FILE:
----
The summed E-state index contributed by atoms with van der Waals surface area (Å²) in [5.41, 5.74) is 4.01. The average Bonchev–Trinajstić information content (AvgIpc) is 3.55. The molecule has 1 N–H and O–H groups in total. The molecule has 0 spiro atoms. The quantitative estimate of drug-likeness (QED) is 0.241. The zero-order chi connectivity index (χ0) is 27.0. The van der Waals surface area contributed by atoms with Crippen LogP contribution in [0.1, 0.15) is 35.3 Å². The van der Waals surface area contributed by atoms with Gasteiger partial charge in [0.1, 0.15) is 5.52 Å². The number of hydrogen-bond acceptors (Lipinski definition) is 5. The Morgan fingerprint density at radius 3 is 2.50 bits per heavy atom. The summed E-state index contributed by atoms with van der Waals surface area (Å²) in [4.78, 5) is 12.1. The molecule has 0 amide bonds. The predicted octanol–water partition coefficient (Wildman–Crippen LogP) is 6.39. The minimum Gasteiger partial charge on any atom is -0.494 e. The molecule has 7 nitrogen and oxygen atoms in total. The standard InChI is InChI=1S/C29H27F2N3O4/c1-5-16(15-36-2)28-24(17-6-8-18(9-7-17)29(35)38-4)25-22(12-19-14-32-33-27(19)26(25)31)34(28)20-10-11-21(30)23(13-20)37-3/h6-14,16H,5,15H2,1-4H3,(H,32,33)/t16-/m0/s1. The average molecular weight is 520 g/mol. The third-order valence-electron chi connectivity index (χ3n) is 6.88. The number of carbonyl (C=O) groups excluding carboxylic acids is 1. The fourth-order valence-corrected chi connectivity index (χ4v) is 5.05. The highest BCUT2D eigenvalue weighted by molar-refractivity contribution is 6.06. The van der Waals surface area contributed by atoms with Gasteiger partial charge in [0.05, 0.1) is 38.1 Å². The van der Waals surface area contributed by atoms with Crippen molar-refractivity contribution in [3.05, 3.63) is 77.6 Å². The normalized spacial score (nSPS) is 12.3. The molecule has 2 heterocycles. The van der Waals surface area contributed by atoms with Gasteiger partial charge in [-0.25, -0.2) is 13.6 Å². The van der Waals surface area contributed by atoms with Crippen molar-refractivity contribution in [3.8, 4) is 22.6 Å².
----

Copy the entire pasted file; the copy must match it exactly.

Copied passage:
The summed E-state index contributed by atoms with van der Waals surface area (Å²) in [5.41, 5.74) is 4.01. The average Bonchev–Trinajstić information content (AvgIpc) is 3.55. The molecule has 1 N–H and O–H groups in total. The molecule has 0 spiro atoms. The quantitative estimate of drug-likeness (QED) is 0.241. The zero-order chi connectivity index (χ0) is 27.0. The van der Waals surface area contributed by atoms with Crippen LogP contribution in [0.1, 0.15) is 35.3 Å². The van der Waals surface area contributed by atoms with Gasteiger partial charge in [0.1, 0.15) is 5.52 Å². The number of hydrogen-bond acceptors (Lipinski definition) is 5. The Morgan fingerprint density at radius 3 is 2.50 bits per heavy atom. The summed E-state index contributed by atoms with van der Waals surface area (Å²) in [4.78, 5) is 12.1. The molecule has 0 amide bonds. The predicted octanol–water partition coefficient (Wildman–Crippen LogP) is 6.39. The minimum Gasteiger partial charge on any atom is -0.494 e. The molecule has 7 nitrogen and oxygen atoms in total. The standard InChI is InChI=1S/C29H27F2N3O4/c1-5-16(15-36-2)28-24(17-6-8-18(9-7-17)29(35)38-4)25-22(12-19-14-32-33-27(19)26(25)31)34(28)20-10-11-21(30)23(13-20)37-3/h6-14,16H,5,15H2,1-4H3,(H,32,33)/t16-/m0/s1. The average molecular weight is 520 g/mol. The third-order valence-electron chi connectivity index (χ3n) is 6.88. The number of carbonyl (C=O) groups excluding carboxylic acids is 1. The fourth-order valence-corrected chi connectivity index (χ4v) is 5.05. The highest BCUT2D eigenvalue weighted by molar-refractivity contribution is 6.06. The van der Waals surface area contributed by atoms with Gasteiger partial charge in [0.05, 0.1) is 38.1 Å². The van der Waals surface area contributed by atoms with Crippen molar-refractivity contribution in [3.05, 3.63) is 77.6 Å². The normalized spacial score (nSPS) is 12.3. The molecule has 2 heterocycles. The van der Waals surface area contributed by atoms with Gasteiger partial charge in [-0.25, -0.2) is 13.6 Å². The van der Waals surface area contributed by atoms with Crippen molar-refractivity contribution in [3.8, 4) is 22.6 Å².